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Katie Ihns is a 17-year-old senior at Byron High School and is a captain on the varsity gymnastics team. She began in gymnastics at age 7 and became good enough to qualify for the high school state tournament as a seventh-grader. But she hasn't returned. A back injury from a car accident has hampered her since the eighth grade. Katie grew up in Byron but spent her junior year at Blaine High School; she has moved back to Byron for her senior year.

P-B: Gymnastics looks like a dangerous sport. Is it?

K.I.: I think it's not extreme, I don't consider it dangerous. But it's punishing. You do get injured and you get sore and every day something else is going to hurt.

P-B: What poster or posters are hanging on your bedroom wall right now?

K.I.: Actually I don't have any posters on my bedroom wall right now because I just moved back here.

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P-B: Tell us about the crowds at your high school gymnastics meets.

K.I.: We have a lot of support from our parents. Some of our classmates come to them, but then a lot don't. I like it when we have more of a crowd, but it really doesn't have any affect on the competition.

P-B: You have your own cell phone and we suspect you're not the only teen-ager. Are those gadgets now as common as calculators among the high school kids you know?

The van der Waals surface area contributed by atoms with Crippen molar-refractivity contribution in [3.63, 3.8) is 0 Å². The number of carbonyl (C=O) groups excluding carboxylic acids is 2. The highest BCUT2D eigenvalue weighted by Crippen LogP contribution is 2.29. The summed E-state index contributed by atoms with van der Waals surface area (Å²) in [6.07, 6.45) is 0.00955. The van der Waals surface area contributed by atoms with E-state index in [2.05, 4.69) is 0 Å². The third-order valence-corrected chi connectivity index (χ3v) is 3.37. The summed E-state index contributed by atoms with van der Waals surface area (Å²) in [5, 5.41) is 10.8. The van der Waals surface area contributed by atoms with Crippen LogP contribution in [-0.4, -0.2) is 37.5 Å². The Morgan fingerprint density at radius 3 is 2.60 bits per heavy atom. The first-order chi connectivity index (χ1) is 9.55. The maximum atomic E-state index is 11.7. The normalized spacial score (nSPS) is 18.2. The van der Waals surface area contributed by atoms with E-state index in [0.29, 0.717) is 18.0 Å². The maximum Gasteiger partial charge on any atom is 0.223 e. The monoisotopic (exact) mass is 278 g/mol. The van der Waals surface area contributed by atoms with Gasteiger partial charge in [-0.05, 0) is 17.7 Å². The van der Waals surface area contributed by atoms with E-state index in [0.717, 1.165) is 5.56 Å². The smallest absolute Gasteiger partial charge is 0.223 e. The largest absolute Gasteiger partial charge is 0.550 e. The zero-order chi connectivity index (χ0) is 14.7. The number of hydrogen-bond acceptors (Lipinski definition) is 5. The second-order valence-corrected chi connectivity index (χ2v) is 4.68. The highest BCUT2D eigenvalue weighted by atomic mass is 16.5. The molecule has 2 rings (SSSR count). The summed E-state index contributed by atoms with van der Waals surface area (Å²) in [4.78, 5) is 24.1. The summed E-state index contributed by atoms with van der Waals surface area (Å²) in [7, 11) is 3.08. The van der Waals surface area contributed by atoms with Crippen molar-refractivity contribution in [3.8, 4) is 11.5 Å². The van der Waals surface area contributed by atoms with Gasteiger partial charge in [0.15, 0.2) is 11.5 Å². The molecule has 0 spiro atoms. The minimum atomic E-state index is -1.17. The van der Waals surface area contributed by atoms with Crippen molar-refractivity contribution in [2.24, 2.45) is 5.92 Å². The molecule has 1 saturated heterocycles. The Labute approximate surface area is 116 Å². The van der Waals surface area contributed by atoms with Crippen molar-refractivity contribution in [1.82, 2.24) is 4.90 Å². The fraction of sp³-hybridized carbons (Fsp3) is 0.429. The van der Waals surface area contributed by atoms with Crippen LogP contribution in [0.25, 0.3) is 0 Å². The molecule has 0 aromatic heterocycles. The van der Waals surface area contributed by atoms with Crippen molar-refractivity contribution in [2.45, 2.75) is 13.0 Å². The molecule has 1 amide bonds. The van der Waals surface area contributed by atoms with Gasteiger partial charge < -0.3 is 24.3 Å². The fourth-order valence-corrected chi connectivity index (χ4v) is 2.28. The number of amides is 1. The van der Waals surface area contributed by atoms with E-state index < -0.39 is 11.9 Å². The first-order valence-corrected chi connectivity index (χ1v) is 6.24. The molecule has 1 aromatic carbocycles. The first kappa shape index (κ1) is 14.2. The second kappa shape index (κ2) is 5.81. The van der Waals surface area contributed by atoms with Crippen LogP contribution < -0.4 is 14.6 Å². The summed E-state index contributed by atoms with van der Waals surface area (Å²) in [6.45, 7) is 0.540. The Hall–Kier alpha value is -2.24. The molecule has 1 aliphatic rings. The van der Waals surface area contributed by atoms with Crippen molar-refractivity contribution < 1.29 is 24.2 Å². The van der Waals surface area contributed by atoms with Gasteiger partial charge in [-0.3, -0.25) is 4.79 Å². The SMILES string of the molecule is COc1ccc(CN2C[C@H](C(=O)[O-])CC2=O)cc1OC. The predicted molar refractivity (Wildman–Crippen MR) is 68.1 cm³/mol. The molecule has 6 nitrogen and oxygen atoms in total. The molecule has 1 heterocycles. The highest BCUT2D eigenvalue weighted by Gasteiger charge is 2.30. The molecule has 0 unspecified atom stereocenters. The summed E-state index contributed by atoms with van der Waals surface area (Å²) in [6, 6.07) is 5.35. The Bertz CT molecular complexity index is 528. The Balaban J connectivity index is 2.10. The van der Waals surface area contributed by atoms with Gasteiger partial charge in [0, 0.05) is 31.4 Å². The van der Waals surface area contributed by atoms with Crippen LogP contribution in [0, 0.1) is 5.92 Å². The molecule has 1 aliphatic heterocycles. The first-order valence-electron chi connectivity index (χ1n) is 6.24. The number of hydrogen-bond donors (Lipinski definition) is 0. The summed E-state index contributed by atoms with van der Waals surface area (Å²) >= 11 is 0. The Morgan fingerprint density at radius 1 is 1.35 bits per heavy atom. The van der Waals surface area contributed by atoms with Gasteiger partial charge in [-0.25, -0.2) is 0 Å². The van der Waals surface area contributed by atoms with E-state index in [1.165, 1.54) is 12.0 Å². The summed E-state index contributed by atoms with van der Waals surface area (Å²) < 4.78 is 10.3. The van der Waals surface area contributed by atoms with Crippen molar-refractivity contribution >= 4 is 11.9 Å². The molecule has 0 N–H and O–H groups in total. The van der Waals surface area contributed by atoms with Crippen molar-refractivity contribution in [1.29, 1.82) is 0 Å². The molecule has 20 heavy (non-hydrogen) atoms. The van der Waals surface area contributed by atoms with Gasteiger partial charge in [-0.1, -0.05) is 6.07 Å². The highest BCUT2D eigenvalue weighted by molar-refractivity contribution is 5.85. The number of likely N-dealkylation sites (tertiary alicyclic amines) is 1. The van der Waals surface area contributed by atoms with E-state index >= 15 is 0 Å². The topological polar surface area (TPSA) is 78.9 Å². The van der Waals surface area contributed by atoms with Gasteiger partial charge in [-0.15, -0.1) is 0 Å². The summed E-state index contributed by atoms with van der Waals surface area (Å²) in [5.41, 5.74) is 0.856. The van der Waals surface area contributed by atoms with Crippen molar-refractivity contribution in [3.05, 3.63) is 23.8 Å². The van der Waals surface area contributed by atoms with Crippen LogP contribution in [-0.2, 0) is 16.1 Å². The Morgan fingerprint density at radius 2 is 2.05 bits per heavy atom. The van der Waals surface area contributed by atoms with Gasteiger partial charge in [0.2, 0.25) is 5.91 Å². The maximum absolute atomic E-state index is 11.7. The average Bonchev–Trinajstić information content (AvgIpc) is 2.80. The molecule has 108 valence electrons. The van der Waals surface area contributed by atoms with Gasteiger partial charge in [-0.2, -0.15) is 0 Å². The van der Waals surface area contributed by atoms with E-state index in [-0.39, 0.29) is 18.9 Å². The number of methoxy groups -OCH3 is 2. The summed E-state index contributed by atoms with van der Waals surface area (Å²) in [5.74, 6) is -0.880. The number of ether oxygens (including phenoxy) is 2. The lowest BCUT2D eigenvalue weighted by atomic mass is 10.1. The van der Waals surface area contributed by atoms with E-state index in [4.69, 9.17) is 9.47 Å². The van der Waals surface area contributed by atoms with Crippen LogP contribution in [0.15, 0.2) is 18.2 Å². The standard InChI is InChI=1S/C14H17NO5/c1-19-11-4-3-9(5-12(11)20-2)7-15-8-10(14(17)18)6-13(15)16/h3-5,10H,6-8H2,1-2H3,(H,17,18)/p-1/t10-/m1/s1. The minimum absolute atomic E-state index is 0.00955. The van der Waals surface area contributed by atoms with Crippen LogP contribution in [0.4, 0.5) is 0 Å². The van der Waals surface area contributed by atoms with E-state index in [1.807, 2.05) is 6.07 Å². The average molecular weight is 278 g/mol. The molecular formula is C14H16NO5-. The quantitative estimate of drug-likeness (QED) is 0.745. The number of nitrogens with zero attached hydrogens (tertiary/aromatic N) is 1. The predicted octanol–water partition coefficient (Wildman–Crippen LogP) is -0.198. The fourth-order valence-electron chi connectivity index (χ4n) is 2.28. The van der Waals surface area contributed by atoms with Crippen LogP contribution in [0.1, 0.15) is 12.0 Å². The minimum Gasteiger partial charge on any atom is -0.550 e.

K.I.: Yes, everybody has one. I've had mine since the eighth grade; it was a Christmas present. I think the initial reason was to make it easier for my parents to keep track of me.

P-B: What's your advice to parents who are considering introducing their child to gymnastics?

K.I.: It's a good sport and it's especially a lot of fun when you're younger, just bouncing around on the mats. But to get good at it you've got to be really committed. It's real hard work and if you're not excited about it after a while it can get to be a frustrating pattern of going to practice every night. If you're debating, you should look at what else is going on in your child's life and decide if they really have the time or interest to make that commitment.

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